Riparian Rights

Riparian Rights
In September 2016 the BBC reported ‘Residents who had to evacuate their homes after a river wall collapsed are locked in a dispute over repairs they fear could cost £500,000.

They own the boundary wall along the River Arun at Arundel, West Sussex, which gave way in January after high tides and heavy rainfall.

But their insurers have refused to pay for repairs and the Environment Agency said it is the owners’ responsibility. Local MP Nick Herbert described it as a “deeply unsatisfactory situation”[1].’


River Arun, Arundel. Image source: Best of England Travel Guide

Any situation like this would dampen the idyllic notion of living beside a beautiful river. But it is one that needs to be addressed when buying property that involves a waterway, whether it is a drainage ditch or culvert, a gurgling stream or in this case a full bodied river. With changing weather patterns and constantly changing flood defence investment Riparian Rights and the risks that may require management need to be considered as part of the transaction process.

So what are Riparian rights? The Environment Agency has provided a useful layperson’s guide to Riparian Rights in its ‘Living on the Edge. A guide to your rights and responsibilities of riverside ownership’. In it the Guide describes the benefits of owning part of a water course. For example, it may come with fishing rights, or permitted mooring rights.

However, the larger part of the document focuses on the significant responsibilities that come with an adjoining water course. Some of these are:

  • Maintaining the river bed and bank including trees and shrubs growing on the banks;
  • Allow water to flow without obstruction, which may mean clearing debris from the river and banks, even if they did not come from your land;
  • Keeping bank and any structures clear of obstructions that could increase flood risk either on your land or downstream if it is washed away;
  • Allow access for river inspection by the Environment Agency or internal drainage board[2];
  • Not impeding fish movement;
  • Accept flood flows through your land, even if these are caused by an inadequate capacity downstream; and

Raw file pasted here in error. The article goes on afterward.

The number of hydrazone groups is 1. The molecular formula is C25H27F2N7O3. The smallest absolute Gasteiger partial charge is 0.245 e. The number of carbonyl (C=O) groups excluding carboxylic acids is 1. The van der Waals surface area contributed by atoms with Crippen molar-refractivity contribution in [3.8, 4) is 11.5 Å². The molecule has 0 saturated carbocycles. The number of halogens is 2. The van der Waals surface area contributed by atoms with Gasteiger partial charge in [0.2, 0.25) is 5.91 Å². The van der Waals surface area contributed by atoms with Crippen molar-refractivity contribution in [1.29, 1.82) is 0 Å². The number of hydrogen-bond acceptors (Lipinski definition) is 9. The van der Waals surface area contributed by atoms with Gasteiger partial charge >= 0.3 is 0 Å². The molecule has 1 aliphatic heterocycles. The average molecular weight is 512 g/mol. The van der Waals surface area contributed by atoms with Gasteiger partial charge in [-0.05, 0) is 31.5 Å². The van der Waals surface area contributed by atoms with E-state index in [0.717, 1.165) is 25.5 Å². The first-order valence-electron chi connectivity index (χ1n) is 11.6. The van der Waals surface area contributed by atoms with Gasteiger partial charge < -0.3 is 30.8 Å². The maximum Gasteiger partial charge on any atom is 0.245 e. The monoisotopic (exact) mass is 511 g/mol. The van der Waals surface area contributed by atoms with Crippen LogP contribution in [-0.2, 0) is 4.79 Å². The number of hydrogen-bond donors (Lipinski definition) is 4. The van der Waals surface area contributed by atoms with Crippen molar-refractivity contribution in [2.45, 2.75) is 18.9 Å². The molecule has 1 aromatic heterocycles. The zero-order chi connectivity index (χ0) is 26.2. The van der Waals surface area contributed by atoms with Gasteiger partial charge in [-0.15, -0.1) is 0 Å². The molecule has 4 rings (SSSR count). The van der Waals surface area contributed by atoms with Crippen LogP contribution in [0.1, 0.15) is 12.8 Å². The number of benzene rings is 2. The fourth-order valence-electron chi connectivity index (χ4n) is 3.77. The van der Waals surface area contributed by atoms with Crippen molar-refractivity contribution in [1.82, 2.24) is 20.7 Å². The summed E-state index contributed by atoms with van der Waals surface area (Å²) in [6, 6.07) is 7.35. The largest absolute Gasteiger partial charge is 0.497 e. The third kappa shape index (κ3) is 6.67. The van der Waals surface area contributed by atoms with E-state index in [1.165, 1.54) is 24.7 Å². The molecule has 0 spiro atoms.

• Managing your own flood risk whilst seeking approval for any structural changes.

What is a watercourse? These are channels through which water flows and fall into three categories. Main channels that tend to be larger streams and rivers or occasionally they are smaller watercourses but with strategic drainage importance. Ordinary watercourses are all other water carrying bodies unless they are a roadside ditch. Where ditches are created by a highway authority for highway drainage they become the authority’s responsibility. It is worth noting that riparian rights do not include boundaries with the sea.

How to find out whether there are Riparian responsibilities? One of the issues the home owner in Arundel experienced was ‘there was no mention of the river wall in our deeds’. This is not uncommon. If a property adjoins a watercourse it is likely that the property comes with a responsibility for the watercourse up to the water’s centre line. If a hedge or wall divides the property from the watercourse there it is possible that the hedge or wall does denote the edge of ownership responsibility. However, this is not a definitive decision and should be considered.

It is also worth identifying whether any culvert that lies beneath a property is the owners responsibility. This might result in a need for maintenance inspection or cleaning.

Who regulates riparian ownership? This is complicated by the fact that this is an area governed by Common Law and statute and a number of regulators can be involved. For larger watercourses the Environment Agency may be your first port of call but Internal Drainage Boards also have responsibility for some land drainage water courses. Any work on or near a watercourse will require professional advice as this is a complex area of licensing.

In the case of the River Arun the householders found themselves responsible for the river wall because the potential flooding impact was insufficiently extensive to fall within the Environment Agency remit, whilst the householders themselves did not hold adequate insurance. A degree of resolution has been reached with a Local Authority, rather than the Environment Agency, fulfilling the role of Internal Drainage Board as is more typical for this designation of river, and therefore affording closer link to local flood planning. However, it underlines the importance of understanding what responsibilities come with a property when it is acquired and what measures can be taken to ensure any identified risks are managed.

Groundsure can help in this as our reports highlight the possibility of Riparian Responsibilities in all its commercial and residential reporting.

For further advice contact Groundsure and read Environment Agency publication Living on the Edge (2016)



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Jul 12, 2017

Ceri Sansom